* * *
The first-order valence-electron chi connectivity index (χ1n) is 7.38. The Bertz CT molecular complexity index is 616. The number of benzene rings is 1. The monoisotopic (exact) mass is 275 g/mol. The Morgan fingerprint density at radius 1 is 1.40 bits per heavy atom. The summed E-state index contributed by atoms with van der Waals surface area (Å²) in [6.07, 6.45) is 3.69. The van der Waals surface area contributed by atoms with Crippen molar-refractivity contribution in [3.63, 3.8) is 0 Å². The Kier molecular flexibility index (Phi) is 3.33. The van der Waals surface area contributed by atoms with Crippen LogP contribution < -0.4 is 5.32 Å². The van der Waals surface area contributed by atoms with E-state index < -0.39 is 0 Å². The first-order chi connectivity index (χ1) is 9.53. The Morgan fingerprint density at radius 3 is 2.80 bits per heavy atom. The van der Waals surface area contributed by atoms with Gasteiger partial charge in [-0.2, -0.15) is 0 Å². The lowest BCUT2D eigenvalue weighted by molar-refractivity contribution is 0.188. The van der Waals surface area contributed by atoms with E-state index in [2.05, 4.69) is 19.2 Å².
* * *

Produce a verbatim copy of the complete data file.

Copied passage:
The first-order valence-electron chi connectivity index (χ1n) is 7.38. The Bertz CT molecular complexity index is 616. The number of benzene rings is 1. The monoisotopic (exact) mass is 275 g/mol. The Morgan fingerprint density at radius 1 is 1.40 bits per heavy atom. The summed E-state index contributed by atoms with van der Waals surface area (Å²) in [6.07, 6.45) is 3.69. The van der Waals surface area contributed by atoms with Crippen molar-refractivity contribution in [3.63, 3.8) is 0 Å². The Kier molecular flexibility index (Phi) is 3.33. The van der Waals surface area contributed by atoms with Crippen LogP contribution < -0.4 is 5.32 Å². The van der Waals surface area contributed by atoms with E-state index < -0.39 is 0 Å². The first-order chi connectivity index (χ1) is 9.53. The Morgan fingerprint density at radius 3 is 2.80 bits per heavy atom. The van der Waals surface area contributed by atoms with Gasteiger partial charge in [-0.2, -0.15) is 0 Å². The lowest BCUT2D eigenvalue weighted by molar-refractivity contribution is 0.188. The van der Waals surface area contributed by atoms with E-state index in [2.05, 4.69) is 19.2 Å².